Shakespeares sonnets Sonnet 15 When I consider every thing that grows William

Shakespeare (1599) In this sonnet, the poet begins to immortalize his patron in verse since it seems that Time is going to take him away before any worldly offspring can be born to preserve his heritage upon the earth. The first quatrain (ll. 1-4) presents the poet pondering existence and the shortness of mortal life, even likening the brevity of life to a play on the stage (l. 3). The second quatrain (ll. 5-8) introduces an elaborate simile comparing the stages of plant growth to the stages of human life: youthful vigor, adult decline, and oblivion in old age. The last quatrain (ll. 9-12) emphasizes how the speaker views the addressee—as one who risks squandering their brief youth to the ravages of unrelenting time. In the concluding couplet, the speaker declares himself at war with time: He will assuage the temporal ravages inevitably suffered by the addressee by grafting the immortal verses of the poem to his memory.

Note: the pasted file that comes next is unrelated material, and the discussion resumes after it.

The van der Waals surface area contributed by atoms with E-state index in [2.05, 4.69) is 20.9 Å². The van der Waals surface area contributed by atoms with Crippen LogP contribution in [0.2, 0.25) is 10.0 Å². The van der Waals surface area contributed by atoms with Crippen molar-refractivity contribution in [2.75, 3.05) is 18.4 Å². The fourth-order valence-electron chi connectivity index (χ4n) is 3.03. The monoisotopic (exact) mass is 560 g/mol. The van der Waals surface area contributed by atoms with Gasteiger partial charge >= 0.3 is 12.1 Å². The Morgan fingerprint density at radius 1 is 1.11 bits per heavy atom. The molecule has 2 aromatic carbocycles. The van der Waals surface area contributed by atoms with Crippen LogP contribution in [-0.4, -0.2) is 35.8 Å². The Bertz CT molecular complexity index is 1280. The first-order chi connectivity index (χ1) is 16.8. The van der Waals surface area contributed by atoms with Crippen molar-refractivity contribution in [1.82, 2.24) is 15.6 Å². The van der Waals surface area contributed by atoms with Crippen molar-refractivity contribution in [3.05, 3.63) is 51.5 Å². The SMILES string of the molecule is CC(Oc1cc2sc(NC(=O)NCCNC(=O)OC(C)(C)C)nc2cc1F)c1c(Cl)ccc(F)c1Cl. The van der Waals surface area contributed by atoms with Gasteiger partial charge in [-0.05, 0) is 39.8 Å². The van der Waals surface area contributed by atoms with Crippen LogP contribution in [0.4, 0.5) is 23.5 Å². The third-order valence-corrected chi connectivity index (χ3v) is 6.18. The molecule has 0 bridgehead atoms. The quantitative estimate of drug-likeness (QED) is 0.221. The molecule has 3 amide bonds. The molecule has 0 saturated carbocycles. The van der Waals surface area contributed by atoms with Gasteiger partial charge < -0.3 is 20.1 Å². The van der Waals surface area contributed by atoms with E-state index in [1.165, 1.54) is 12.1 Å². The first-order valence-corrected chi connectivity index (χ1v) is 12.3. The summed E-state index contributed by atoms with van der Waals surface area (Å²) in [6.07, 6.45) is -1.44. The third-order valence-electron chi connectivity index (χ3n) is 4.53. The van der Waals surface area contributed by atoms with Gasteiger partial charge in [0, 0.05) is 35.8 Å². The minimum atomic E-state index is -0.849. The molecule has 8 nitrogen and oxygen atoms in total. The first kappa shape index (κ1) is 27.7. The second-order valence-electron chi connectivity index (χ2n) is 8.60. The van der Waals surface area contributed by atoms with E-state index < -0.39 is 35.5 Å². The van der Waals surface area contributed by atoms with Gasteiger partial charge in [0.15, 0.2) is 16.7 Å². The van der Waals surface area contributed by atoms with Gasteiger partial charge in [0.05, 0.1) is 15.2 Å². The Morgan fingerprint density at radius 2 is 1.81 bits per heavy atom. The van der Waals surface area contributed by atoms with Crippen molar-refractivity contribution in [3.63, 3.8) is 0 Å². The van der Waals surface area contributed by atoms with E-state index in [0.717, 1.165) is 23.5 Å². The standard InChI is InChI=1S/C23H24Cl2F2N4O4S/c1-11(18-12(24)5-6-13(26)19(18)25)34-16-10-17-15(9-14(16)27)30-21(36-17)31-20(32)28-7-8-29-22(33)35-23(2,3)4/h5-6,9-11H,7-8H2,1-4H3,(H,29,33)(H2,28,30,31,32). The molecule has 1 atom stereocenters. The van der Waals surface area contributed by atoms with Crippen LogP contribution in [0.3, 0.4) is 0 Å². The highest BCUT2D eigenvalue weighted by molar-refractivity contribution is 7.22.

This sonnet extends the poet's continuous request: that his patron produce an heir so that his beauty will not be forever lost. Until such time, however, the speaker adopts the tactic of immortalizing the addressee in verse. This situation builds up to a climax in the famous lines of Sonnet 18.

See also Shakespeare, William; Shakespeare's sonnets (overview).

Joseph E. Becker

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